“If I didn’t care about what anyone thought would I really do this?”
But be honest.
You know, it’s normal for us to care about what other people think, especially those we love, because we all need love and approval.
But, our desire to please others gets too big, we can start rejecting our own thoughts to be liked by others.
Just as Giorgio Nardone said, you end up becoming a relational prostitute relational, which means, you sell your values, your priorities and what’s important to you, to be accepted by others.
4. Put yourself first
Here, the difficulty I have with some of my customers, is that they consider “putting themselves first” as “selfishness”. They actually feel bad about it.
And I have to make them reject this belief.
Putting yourself first is an act of self-love!
Jorge Bucay will say it’s an act of self-esteem or Alex Rovira will say that we have to be healthily selfish.
Think of it this way:
- If you don’t respect yourself, can you teach your children to respect themselves? (Trust me, it will be hard because children learn by example)
- If you don’t love yourself, can you give love to others? (Perhaps a love-laden need to be loved?)
- If you don’t put yourself first, how can you meet your needs? (As other people’s needs will always come before yours)
Do you see where I’m going?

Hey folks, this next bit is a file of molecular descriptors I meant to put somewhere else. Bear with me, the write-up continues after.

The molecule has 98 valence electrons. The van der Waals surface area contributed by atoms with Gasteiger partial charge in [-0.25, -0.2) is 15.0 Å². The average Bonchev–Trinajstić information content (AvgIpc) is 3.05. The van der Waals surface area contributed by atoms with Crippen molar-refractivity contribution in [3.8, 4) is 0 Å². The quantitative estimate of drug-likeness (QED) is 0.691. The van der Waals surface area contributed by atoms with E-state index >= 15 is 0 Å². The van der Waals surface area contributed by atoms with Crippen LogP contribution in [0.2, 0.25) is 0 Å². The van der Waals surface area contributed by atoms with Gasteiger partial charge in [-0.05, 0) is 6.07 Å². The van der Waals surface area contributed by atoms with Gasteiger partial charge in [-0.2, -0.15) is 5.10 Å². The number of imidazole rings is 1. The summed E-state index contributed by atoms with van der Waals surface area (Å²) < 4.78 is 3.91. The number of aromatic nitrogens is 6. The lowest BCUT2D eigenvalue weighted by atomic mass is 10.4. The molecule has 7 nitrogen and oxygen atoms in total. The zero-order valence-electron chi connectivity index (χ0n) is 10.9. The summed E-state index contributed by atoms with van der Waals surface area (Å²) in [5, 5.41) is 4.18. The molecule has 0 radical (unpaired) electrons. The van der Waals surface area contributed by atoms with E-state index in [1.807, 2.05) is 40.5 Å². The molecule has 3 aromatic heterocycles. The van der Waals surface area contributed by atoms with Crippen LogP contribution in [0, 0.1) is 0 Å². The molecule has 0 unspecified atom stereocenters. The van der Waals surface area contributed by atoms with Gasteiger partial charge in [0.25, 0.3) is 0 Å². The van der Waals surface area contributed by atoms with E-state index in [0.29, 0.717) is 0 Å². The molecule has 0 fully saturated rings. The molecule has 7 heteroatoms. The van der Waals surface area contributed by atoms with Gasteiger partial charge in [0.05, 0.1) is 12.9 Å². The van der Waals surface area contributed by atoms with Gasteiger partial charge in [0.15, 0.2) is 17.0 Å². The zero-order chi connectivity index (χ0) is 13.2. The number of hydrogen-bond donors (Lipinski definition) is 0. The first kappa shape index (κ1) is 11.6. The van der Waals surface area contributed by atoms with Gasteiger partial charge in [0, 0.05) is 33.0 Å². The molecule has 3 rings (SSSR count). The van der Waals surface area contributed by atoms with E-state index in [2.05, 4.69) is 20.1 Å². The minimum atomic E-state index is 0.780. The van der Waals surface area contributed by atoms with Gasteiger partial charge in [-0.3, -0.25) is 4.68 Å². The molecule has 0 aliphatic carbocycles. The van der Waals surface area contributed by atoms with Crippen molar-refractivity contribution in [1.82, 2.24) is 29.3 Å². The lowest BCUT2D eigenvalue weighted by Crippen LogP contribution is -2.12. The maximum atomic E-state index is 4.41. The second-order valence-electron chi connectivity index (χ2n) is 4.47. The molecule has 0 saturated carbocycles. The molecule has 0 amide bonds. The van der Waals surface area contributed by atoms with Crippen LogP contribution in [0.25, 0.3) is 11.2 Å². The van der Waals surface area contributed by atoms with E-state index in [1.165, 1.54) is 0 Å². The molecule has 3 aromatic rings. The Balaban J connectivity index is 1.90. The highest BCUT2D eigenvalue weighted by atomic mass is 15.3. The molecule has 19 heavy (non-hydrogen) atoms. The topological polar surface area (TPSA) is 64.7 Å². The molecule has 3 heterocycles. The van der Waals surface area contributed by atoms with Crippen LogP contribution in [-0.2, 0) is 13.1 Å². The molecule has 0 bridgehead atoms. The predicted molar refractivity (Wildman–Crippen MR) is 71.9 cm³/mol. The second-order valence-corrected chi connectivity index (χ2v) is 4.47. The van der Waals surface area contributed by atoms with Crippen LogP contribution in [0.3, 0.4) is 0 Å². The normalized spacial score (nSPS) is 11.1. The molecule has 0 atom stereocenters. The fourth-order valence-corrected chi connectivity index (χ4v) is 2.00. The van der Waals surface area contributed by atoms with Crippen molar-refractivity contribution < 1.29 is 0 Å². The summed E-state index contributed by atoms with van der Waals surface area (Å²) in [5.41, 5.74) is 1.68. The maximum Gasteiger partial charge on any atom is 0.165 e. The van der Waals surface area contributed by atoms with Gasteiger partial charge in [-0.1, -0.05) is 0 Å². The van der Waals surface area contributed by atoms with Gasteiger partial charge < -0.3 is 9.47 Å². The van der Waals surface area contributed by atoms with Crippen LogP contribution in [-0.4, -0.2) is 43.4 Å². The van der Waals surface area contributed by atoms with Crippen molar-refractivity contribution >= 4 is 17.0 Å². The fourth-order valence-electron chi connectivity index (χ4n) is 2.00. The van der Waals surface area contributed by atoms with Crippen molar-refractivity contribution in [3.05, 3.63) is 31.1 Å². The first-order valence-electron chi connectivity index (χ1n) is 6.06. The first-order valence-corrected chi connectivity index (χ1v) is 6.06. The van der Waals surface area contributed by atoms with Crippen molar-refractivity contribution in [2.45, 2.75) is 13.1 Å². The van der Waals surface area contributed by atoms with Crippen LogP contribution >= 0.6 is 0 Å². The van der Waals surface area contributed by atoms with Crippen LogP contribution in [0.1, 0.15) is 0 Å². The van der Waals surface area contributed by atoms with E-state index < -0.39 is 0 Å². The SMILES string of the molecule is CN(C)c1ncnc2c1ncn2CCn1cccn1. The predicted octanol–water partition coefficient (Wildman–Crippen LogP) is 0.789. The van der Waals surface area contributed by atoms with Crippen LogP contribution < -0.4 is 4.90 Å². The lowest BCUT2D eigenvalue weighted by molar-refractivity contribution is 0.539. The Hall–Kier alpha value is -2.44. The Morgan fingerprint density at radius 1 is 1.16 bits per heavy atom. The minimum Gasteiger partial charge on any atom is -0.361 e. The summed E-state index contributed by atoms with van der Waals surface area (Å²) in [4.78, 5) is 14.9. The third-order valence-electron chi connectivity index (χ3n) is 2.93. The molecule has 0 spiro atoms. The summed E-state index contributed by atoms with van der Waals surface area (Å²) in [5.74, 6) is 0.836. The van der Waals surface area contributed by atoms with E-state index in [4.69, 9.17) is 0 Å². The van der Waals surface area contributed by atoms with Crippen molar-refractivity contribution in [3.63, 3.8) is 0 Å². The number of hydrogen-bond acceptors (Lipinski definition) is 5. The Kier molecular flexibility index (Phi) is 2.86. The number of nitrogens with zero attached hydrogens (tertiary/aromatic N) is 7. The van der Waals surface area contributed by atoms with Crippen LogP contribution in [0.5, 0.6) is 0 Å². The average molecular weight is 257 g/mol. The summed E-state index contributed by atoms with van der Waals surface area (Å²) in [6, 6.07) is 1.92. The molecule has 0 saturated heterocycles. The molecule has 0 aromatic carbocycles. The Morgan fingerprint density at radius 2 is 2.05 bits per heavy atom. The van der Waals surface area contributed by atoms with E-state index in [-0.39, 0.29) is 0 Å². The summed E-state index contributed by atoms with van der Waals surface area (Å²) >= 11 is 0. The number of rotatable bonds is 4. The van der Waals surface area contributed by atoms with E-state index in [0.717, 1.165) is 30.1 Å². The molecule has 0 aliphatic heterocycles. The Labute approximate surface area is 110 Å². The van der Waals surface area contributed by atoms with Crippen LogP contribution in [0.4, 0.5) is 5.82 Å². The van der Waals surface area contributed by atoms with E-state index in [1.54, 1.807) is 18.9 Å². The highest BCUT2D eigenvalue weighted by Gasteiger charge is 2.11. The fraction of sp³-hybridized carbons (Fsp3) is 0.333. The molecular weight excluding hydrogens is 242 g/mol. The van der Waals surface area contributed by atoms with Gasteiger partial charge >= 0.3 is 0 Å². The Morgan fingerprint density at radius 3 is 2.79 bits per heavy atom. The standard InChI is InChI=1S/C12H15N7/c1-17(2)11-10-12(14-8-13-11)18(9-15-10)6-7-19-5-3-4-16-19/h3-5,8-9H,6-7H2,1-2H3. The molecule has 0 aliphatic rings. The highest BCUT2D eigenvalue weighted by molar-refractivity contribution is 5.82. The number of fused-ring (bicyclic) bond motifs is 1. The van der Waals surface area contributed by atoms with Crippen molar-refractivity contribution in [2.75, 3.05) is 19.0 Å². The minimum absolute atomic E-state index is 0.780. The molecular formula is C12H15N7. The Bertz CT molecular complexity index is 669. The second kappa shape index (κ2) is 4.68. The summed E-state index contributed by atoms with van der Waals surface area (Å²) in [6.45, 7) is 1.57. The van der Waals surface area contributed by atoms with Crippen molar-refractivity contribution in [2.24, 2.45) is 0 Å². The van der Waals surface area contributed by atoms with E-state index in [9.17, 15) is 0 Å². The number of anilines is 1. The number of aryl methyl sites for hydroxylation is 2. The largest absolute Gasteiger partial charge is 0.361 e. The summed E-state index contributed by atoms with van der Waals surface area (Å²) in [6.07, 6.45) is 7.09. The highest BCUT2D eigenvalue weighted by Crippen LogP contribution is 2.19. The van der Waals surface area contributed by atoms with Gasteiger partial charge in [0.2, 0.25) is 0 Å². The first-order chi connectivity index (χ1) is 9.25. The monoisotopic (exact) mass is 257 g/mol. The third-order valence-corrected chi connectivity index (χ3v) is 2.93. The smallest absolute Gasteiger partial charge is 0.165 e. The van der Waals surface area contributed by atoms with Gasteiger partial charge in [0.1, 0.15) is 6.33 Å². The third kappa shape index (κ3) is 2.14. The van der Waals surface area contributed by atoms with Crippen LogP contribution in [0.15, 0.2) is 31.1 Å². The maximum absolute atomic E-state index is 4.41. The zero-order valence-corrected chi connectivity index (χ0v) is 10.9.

Do you understand the importance of putting yourself first?
5. Be authentic
I don’t remember well if it was one of Antonio Blay Fontcuberta’s books or films that explained the following example:
Imagine you’re tired because of work. You’ve had a hard day, and what you want now is to lie on the couch and relax.
But then, your 5-year-old daughter approaches you when you arrive, hugs you and asks you to play with her:
What’s the most authentic thing you could do at that time?
Would you tell her you can’t play because you’re too tired and need to lay down or would you push your fatigue aside and play for a while?
Think about it.
I’ll give you the answer Antonio used to give:
Both responses can be just as authentic as long as you choose from “your center”.
Your center is the midpoint between what you can do, your love and consciousness.
If you are centered and aligned, and choose the couch, this will be authentic and if you choose to play with your daughter, this will be authentic too. Because it will be you who chose and not your fear of what people might say, your judgments or other people’s demands.
Being authentic isn’t easy because we live on autopilot, so before making any decision, take a deep breath and try to find the most genuine answer from within.
To end this article, I’d like to leave a little exercise:
Take a pen and pencil and write down the answers to the following questions
If you put yourself first, if you learn to take care of yourself,
- What things would you do or you would stop doing?
- Would you think or stop thinking?
- What things would you include in your life for which you “don’t have time” right now?
- Read for 15 minutes before bed
- Stop criticizing yourself
- Support your decisions
- Give yourself half an hour a day just for you
- Actively do nothing for 5 minutes, 5 times a day
- Take a bath with mineral salts
As always, lists only work if you follow them, so choose small and easy tasks for your list and start today.
Because only you can put yourself first, and if you don’t, don’t expect others to.
Why don’t you tell me in the comments about how you take care of yourself and put yourself first?